Livni: We must join world in fight against terrorism

There is no precedent for the extent to which Hamas endangered civilians, says IDF advocate-general.

By
December 3, 2014 08:18
3 minute read.
Tzipi Livni

Justice Minister Tzipi Livni. (photo credit: REUTERS)

Justice Minister Tzipi Livni on Tuesday said Israel must be “partners with the whole world” to successfully fight terrorism and that it should continue to improve the operational and legal tools for dealing with asymmetric warfare used by terrorists like Hamas.

The country must avoid “provocations on the Israeli side” that “hurt our fight against terrorism and hurt our ability to work with others against terrorists,” Livni said at an Institute for National Security Studies conference.

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“We are clear on how much terrorists take advantage” of using human shields and breaking international law in urban settings, she said.

Livni slammed the world for “hypocrisy” in its equating Israel, “which tries to avoid casualties” and “only kills civilians by mistake” with Hamas, which “tries to kill civilians on purpose.”

This equation “hurts the free world in the fight against international terrorism,” she said.

The justice minister described a “gap between our true values” and how much of the world perceives Israeli military actions. She explained that the country had not wanted to go to war this past summer, and that it just wanted quiet and had tried hard to avoid civilian casualties.

Despite the IDF’s efforts, Livni said, “there is a commission from the UN with a judge who has already decided the verdict against Israel because he has already decided what to do with the prime minister, because this international decision is political, not legal.

“There is no chance I will let this judge sit in judgment over us when he has decided the case beforehand without hearing our witnesses, testimony and justifications,” she said.

Next, she said she wouldn’t have objected to being judged if the judgment was based on “correct values.”

Despite the international difficulties, Israel cannot simply throw its hands up when parts of the world are hypocritical. Rather, she said, the question is “how do we deal with this?” Israel must approach a “hypocritical world” with a combination of security and statesmanship – peace negotiations – moves, she said.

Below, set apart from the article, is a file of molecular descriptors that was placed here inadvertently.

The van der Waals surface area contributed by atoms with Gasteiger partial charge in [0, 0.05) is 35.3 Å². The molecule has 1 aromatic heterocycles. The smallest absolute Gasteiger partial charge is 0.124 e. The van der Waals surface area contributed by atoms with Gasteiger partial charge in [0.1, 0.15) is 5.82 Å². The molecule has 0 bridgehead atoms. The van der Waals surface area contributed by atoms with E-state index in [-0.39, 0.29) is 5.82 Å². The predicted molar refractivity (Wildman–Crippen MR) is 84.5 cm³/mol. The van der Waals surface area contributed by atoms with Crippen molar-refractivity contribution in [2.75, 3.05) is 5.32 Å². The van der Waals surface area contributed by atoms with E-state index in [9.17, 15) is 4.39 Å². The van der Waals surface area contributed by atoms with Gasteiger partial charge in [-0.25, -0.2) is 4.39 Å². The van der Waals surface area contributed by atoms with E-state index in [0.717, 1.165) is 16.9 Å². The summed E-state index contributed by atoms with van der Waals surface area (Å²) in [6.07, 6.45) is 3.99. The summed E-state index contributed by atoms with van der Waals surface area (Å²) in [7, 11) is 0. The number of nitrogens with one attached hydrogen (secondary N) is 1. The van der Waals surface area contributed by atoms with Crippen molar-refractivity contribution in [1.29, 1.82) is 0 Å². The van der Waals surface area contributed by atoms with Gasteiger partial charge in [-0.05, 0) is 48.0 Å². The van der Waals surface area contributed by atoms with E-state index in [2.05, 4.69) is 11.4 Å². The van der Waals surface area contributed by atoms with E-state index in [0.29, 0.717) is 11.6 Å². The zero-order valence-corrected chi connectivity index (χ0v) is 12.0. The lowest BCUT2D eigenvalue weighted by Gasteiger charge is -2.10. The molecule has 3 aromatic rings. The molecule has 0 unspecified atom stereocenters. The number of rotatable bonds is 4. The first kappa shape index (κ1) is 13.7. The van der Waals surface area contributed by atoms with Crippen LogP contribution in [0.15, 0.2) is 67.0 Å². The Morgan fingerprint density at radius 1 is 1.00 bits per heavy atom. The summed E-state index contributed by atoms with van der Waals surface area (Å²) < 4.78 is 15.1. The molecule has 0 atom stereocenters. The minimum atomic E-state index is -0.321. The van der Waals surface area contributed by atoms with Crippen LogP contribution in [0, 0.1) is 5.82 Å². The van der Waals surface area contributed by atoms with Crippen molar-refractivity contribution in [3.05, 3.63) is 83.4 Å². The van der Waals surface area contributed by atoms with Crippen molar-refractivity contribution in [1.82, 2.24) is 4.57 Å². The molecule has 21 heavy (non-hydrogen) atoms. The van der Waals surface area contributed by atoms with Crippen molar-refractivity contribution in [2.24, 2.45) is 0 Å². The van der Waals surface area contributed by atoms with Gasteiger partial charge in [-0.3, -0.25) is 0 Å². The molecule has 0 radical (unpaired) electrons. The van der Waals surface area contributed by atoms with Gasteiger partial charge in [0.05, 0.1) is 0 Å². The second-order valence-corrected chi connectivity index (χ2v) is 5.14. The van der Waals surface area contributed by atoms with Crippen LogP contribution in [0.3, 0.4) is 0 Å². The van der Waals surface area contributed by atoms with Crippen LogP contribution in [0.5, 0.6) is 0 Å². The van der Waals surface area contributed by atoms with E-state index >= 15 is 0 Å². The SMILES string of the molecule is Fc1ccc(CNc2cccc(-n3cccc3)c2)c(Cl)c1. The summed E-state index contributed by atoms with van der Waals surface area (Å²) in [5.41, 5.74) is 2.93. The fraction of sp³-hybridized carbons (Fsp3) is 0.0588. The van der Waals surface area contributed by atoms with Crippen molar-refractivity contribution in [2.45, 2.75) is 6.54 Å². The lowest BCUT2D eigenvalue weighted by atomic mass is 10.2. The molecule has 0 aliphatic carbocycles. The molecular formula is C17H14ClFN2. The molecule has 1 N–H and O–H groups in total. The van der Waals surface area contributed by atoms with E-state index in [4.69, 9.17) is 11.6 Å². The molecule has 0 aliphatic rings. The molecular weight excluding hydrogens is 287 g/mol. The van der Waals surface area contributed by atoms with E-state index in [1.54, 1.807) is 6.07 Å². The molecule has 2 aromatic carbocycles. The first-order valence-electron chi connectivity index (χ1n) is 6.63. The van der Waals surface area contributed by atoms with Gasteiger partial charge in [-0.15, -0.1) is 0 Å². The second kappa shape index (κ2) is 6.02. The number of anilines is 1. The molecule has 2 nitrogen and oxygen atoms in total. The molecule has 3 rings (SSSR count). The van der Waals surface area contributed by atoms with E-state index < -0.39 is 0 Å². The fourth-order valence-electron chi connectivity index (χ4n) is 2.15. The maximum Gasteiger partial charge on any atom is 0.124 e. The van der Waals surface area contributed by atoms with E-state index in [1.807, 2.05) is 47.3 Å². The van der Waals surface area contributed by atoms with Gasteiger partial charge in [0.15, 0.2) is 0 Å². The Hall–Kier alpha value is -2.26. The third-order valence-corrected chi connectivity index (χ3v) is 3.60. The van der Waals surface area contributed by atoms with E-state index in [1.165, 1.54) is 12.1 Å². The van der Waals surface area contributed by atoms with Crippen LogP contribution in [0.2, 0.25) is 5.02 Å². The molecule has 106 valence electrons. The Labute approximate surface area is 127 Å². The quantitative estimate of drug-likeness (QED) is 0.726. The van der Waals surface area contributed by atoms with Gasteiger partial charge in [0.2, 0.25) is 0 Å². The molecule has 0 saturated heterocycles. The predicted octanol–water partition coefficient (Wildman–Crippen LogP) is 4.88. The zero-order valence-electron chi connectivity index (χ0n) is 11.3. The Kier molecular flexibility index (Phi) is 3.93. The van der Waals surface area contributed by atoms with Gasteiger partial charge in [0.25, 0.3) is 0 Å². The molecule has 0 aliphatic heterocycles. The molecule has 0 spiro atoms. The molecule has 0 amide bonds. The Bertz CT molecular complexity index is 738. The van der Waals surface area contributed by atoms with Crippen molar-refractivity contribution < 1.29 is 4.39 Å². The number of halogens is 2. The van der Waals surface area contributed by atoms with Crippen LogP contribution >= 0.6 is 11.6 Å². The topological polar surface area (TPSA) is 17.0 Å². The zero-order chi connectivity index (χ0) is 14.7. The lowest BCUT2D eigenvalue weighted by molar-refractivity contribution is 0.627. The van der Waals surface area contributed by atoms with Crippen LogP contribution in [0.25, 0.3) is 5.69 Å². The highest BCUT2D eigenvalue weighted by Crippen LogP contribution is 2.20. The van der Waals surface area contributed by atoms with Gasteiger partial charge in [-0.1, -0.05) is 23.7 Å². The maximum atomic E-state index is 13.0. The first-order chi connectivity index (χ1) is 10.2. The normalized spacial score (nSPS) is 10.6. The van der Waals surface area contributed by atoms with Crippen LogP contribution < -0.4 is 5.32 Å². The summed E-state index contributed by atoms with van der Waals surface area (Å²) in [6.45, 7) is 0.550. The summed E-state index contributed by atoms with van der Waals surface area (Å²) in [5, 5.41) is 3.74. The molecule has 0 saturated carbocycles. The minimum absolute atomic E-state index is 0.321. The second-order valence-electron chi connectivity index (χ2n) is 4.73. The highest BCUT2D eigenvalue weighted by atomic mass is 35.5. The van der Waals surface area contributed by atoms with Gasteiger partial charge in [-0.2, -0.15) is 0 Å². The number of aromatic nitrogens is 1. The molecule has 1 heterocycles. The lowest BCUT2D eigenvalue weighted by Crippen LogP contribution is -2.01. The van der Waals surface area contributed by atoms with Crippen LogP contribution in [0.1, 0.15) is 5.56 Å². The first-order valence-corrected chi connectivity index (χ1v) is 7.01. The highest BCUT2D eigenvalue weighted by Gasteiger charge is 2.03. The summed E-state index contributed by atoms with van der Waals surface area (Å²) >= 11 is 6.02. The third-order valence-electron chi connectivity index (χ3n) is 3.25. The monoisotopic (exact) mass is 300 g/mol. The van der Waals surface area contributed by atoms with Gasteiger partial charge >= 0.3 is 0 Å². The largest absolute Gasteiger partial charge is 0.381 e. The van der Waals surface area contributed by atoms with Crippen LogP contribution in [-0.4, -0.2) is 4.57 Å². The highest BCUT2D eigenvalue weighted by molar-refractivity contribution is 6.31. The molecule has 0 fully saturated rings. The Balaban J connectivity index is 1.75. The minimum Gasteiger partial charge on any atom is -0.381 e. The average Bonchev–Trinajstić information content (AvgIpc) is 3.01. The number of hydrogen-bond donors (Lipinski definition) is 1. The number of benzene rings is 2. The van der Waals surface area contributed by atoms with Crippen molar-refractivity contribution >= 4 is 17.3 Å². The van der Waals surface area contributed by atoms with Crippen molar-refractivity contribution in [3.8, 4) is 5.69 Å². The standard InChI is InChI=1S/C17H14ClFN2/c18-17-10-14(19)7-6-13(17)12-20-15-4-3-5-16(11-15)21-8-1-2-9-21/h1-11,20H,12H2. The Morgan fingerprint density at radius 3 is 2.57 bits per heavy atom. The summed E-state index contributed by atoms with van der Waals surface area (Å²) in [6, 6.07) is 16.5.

Speaking at the same INSS conference, IDF Advocate-General Maj.- Gen. Danny Efroni said there was no precedent for the extent to which Hamas systematically endangered civilians directly and indirectly as human shields during Operation Protective Edge this summer.

Operation Pillar of Defense in November 2012 had a relatively extremely low civilian casualty toll, Efroni said, adding that he had warned in an article following the war that low casualties could not always be achieved because of Hamas’s tactics.

The IDF had to rework its tactics in real time due to Hamas tactics, even as Israel is at the forefront of Western nations in developing tools to comply with international law in urban environments, fighting against terrorists who intentionally endanger their own civilian populace, he said.

Efroni said that the army was internationally criticized – unfairly and for political reasons, in his opinion – for three aspects: the IDF’s striking of Hamas members’ private homes, the large cumulative number of civilian casualties, and the use of artillery in urban fighting.

Hamas members used their houses as command centers, in which they also gave orders regarding the firing of rockets at Israel, he said, adding that criticism of the IDF for hitting them would simply encourage Hamas to continue its illegal tactic.

Next, Efroni slammed the IDF’s critics for leaning hard on Israel, which at least tried to take precautions, as opposed to on Hamas, regarding the high civilian casualties.

There is no legal basis to judge the IDF as violating the laws of armed conflict simply on the volume of civilian deaths, he added.

Many Western armed forces have used artillery in urban settings and in some fighting situations. When there is no air power or infantry answer artillery is necessary, even if it is more of a last resort, he concluded.


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